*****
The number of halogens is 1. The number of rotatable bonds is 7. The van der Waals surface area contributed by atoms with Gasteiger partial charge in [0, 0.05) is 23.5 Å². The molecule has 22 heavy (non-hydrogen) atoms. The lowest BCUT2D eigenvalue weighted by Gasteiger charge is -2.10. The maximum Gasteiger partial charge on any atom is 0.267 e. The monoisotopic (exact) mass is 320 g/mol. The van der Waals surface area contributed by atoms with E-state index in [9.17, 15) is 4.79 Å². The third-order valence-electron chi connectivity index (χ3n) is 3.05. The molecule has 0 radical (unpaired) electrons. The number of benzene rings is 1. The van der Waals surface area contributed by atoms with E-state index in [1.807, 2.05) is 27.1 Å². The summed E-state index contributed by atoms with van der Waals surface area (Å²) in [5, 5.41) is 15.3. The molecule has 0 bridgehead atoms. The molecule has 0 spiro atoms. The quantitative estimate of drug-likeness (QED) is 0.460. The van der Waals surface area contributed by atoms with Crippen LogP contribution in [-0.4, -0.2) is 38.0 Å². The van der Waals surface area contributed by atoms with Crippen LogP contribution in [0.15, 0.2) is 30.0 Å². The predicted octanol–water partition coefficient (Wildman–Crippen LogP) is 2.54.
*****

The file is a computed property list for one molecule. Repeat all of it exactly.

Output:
The number of halogens is 1. The number of rotatable bonds is 7. The van der Waals surface area contributed by atoms with Gasteiger partial charge in [0, 0.05) is 23.5 Å². The molecule has 22 heavy (non-hydrogen) atoms. The lowest BCUT2D eigenvalue weighted by Gasteiger charge is -2.10. The maximum Gasteiger partial charge on any atom is 0.267 e. The monoisotopic (exact) mass is 320 g/mol. The van der Waals surface area contributed by atoms with E-state index in [9.17, 15) is 4.79 Å². The third-order valence-electron chi connectivity index (χ3n) is 3.05. The molecule has 0 radical (unpaired) electrons. The number of benzene rings is 1. The van der Waals surface area contributed by atoms with E-state index in [1.807, 2.05) is 27.1 Å². The summed E-state index contributed by atoms with van der Waals surface area (Å²) in [5, 5.41) is 15.3. The molecule has 0 bridgehead atoms. The molecule has 0 spiro atoms. The quantitative estimate of drug-likeness (QED) is 0.460. The van der Waals surface area contributed by atoms with Crippen LogP contribution in [-0.4, -0.2) is 38.0 Å². The van der Waals surface area contributed by atoms with Crippen LogP contribution in [0.15, 0.2) is 30.0 Å². The predicted octanol–water partition coefficient (Wildman–Crippen LogP) is 2.54.